Opinion: In Obama's Second Term, What Will Happen to the Housing Market?
Mark Calabria (pictured at left) is the director of financial regulations studies at the Cato Institute, a public policy research organization.
The most glaring absence during the hard-fought campaign between President Barack Obama and Mitt Romney was any offer of substance regarding the housing market. It was, after all, a housing bubble-driven financial crisis that helped propel Obama to victory in 2008 and recent improvements in the housing market that perhaps helped secure his re-election Tuesday night. So housing policy was always there, even if only in the background. What does the next four years likely hold for the housing market?
Well, Obama's victory means that Federal Reserve Chairman Ben Bernanke will keep his job, at least until the end of his term in 2014. That means the Fed's policy to hold interest rates at record lows will continue. While mortgage spreads over Treasuries have been elevated, mortgages overall will likely hover near historic lows over the next year, providing some upward pressure on housing prices.
Regardless of who the election winner is, the primary driver of housing policy will be the housing market. With home prices recovering in many areas and foreclosures on a slow but steady decline -- due in part to rising prices and an improving labor market -- Obama is likely not to introduce new foreclosure prevention programs in his second term. With Republicans maintaining their control of the House, legislative efforts to force broad-based reductions in underwater mortgage balances are essentially dead. While re-tools of Obama's signature HAMP and HARP programs are likely, those will be modest. In many ways, I believe the White House is eager to put the foreclosure crisis behind them and move on.
With Obama's victory and modest Democrat gains in the Senate, the president will likely renew attempts to put in place key appointments. Among those are replacing Ed DeMarco, the Federal Housing Finance Agency's acting director. Not only will this appointment influence the modifications efforts (or lack thereof) of Fannie Mae and Freddie Mac, but it will also give the administration a larger voice in Congressional debates over the future of the government-backed mortgage giants. Given the significant differences between House Republicans, Senate Democrats and the White House on reform of Fannie and Freddie, both companies will likely still be in their conservatorship limbo at the end of Obama's second term.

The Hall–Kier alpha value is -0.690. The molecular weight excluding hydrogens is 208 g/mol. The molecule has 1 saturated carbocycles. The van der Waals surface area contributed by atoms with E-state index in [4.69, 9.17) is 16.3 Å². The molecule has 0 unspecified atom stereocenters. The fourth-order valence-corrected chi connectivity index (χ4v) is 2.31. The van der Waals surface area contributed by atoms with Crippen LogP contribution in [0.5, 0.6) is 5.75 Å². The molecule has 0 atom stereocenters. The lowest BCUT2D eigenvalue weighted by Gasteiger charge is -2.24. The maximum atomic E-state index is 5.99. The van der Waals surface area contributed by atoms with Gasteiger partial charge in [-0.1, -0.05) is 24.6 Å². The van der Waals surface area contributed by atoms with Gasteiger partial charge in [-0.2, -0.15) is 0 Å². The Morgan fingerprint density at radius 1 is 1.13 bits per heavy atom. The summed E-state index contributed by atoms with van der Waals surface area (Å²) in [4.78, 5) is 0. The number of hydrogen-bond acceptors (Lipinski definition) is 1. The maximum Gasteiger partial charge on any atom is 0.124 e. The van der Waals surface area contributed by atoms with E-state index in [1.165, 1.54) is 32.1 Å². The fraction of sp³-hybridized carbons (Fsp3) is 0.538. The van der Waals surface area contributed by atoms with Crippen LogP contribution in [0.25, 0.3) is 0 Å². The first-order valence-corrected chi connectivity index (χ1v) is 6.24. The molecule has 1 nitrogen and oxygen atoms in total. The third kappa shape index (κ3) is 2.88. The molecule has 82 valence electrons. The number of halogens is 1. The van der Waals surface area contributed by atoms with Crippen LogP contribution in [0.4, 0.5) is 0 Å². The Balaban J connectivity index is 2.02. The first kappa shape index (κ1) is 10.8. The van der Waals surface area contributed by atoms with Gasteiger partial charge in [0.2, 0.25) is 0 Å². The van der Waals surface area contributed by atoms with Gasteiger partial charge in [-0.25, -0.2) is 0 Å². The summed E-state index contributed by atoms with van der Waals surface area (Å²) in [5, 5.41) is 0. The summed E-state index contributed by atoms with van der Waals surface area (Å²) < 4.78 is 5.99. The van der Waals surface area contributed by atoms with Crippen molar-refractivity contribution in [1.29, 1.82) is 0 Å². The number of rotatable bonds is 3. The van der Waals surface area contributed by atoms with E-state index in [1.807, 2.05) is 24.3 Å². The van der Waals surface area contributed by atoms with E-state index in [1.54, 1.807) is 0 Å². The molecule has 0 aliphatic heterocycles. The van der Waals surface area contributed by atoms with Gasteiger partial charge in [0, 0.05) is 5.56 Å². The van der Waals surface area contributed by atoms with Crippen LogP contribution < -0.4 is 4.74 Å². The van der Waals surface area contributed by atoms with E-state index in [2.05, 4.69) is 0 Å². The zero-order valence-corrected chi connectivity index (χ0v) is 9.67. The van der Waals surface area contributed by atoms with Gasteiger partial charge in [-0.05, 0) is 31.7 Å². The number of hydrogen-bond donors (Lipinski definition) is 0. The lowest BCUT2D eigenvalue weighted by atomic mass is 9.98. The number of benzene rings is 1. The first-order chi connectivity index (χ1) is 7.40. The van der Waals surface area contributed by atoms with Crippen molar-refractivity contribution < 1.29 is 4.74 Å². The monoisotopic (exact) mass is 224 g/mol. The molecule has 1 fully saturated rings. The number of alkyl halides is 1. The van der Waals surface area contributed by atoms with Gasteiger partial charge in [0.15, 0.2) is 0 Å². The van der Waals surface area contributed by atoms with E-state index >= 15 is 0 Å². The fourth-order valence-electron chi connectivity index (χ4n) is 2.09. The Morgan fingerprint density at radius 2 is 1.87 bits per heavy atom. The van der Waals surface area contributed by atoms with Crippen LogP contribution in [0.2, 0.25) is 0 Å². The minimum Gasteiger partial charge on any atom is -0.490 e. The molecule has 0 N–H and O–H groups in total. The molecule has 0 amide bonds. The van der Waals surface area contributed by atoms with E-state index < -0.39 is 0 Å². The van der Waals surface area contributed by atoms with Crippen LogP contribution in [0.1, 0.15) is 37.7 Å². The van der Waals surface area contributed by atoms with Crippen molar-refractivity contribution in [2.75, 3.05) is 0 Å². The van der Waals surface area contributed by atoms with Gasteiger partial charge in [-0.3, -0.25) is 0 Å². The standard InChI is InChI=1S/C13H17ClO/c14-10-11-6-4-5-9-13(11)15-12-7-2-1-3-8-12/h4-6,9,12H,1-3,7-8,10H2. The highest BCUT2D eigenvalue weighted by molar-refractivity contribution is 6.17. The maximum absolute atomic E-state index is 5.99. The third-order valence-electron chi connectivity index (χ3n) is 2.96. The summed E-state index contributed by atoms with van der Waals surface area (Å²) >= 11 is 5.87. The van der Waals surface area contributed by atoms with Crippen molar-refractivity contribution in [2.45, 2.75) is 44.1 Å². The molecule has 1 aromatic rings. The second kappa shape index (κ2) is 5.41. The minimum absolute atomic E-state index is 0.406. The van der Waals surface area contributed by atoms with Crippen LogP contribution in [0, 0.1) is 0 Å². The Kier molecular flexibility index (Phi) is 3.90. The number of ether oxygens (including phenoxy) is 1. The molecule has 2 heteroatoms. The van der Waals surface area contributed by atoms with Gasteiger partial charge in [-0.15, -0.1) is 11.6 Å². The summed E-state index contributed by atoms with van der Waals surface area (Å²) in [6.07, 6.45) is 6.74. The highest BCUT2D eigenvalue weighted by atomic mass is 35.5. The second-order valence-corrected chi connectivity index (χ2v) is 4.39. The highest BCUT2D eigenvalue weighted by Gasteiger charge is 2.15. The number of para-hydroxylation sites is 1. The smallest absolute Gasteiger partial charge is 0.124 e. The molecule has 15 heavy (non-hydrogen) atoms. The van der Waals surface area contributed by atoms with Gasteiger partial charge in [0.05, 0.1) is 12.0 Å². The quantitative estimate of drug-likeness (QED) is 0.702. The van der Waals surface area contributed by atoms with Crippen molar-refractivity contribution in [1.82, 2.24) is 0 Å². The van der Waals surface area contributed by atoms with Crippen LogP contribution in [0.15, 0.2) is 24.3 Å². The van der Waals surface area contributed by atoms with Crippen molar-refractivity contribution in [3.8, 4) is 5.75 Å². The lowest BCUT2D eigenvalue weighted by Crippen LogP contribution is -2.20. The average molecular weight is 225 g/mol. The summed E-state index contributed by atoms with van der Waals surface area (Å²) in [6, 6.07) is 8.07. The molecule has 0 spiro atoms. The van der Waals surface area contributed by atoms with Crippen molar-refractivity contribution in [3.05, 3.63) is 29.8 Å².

The Senate is also likely to act on a permanent housing commissioner to administer the Federal Housing Administration. Such an appointment will become all the more critical, as, in my opinion, FHA will require some amount of taxpayer assistance in the years ahead. If such amounts exceed $10 billion, which I believe they will, then legislative reform of FHA becomes a strong possibility with a focus on reducing taxpayer losses.
Romney repeatedly spoke of tax reform with an emphasis on reducing deductions in order to lower rates. Despite a vocal minority within progressive circles calling for reducing the mortgage interest deduction and using the money for rental assistance, an Obama victory largely guarantees the continued existence of the mortgage interest deduction in its current form. One can almost hear the Realtors breathing a sigh of relief.
With Obama's re-election comes the likely permanence of the Dodd-Frank Act and its newly created Consumer Financial Protection Bureau. Once the battles over CFPB's existence die down, I believe bipartisan attention will shift to the agency's regulation of the mortgage market. Both Dodd-Frank's Qualified Residential Mortgage and Qualified Mortgage definitions have raised concern across the political spectrum. Whether it's a concern that low-income and minority families will be denied credit due to the restrictions of QRM/QM, or that the regulations will hold back the overall mortgage/housing market, a more substantial debate will begin, ultimately resulting in a softening of the provisions of QRM/QM.
Much of what I have discussed lies on the regulatory side of housing policy. To a large extent, the real action will remain there. Whoever was going to win was going to face some stark budget realties. With little chance of wholesale entitlement reform, discretionary spending will be squeezed. Federal assisted housing programs have their peak funding (in real terms) behind them. While the overall housing market will continue to gain momentum over the next four years, that momentum will be slow. The days of real double-digit house price appreciation are years away. Obama will not be riding a housing bubble nor will he be tasked with cleaning up another bust. That will have to wait for future administrations.
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